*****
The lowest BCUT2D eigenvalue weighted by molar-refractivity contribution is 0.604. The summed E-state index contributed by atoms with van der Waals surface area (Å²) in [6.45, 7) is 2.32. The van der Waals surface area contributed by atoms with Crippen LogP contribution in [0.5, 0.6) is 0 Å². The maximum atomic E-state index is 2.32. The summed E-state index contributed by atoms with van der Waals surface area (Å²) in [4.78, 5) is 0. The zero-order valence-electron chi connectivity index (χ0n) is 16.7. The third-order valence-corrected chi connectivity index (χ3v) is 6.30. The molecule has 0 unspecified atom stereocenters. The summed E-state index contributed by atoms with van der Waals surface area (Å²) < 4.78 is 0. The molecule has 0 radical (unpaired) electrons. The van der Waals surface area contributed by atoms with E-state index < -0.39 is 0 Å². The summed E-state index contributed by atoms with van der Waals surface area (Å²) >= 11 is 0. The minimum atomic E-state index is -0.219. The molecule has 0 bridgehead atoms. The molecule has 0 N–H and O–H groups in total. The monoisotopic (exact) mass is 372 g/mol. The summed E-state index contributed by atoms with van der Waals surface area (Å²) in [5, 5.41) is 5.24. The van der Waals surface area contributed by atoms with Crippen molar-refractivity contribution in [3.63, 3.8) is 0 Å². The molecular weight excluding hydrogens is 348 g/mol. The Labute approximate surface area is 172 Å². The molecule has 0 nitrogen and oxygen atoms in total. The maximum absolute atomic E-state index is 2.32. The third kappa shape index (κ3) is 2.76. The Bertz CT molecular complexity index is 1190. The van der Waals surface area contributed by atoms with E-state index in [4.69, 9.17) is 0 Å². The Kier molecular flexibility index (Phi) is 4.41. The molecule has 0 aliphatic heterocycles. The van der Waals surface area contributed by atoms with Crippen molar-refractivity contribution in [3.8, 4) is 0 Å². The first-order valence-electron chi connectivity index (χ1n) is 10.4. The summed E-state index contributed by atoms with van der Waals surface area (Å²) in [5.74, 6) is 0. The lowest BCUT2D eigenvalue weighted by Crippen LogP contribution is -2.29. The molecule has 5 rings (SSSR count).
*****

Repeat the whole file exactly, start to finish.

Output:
The lowest BCUT2D eigenvalue weighted by molar-refractivity contribution is 0.604. The summed E-state index contributed by atoms with van der Waals surface area (Å²) in [6.45, 7) is 2.32. The van der Waals surface area contributed by atoms with Crippen LogP contribution in [0.5, 0.6) is 0 Å². The maximum atomic E-state index is 2.32. The summed E-state index contributed by atoms with van der Waals surface area (Å²) in [4.78, 5) is 0. The zero-order valence-electron chi connectivity index (χ0n) is 16.7. The third-order valence-corrected chi connectivity index (χ3v) is 6.30. The molecule has 0 unspecified atom stereocenters. The summed E-state index contributed by atoms with van der Waals surface area (Å²) < 4.78 is 0. The molecule has 0 radical (unpaired) electrons. The van der Waals surface area contributed by atoms with E-state index < -0.39 is 0 Å². The summed E-state index contributed by atoms with van der Waals surface area (Å²) >= 11 is 0. The minimum atomic E-state index is -0.219. The molecule has 0 bridgehead atoms. The molecule has 0 N–H and O–H groups in total. The monoisotopic (exact) mass is 372 g/mol. The summed E-state index contributed by atoms with van der Waals surface area (Å²) in [5, 5.41) is 5.24. The van der Waals surface area contributed by atoms with Crippen molar-refractivity contribution in [3.63, 3.8) is 0 Å². The molecular weight excluding hydrogens is 348 g/mol. The Labute approximate surface area is 172 Å². The molecule has 0 nitrogen and oxygen atoms in total. The maximum absolute atomic E-state index is 2.32. The third kappa shape index (κ3) is 2.76. The Bertz CT molecular complexity index is 1190. The van der Waals surface area contributed by atoms with E-state index in [4.69, 9.17) is 0 Å². The Kier molecular flexibility index (Phi) is 4.41. The molecule has 0 aliphatic heterocycles. The van der Waals surface area contributed by atoms with Crippen molar-refractivity contribution in [3.8, 4) is 0 Å². The first-order valence-electron chi connectivity index (χ1n) is 10.4. The summed E-state index contributed by atoms with van der Waals surface area (Å²) in [5.74, 6) is 0. The lowest BCUT2D eigenvalue weighted by Crippen LogP contribution is -2.29. The molecule has 5 rings (SSSR count).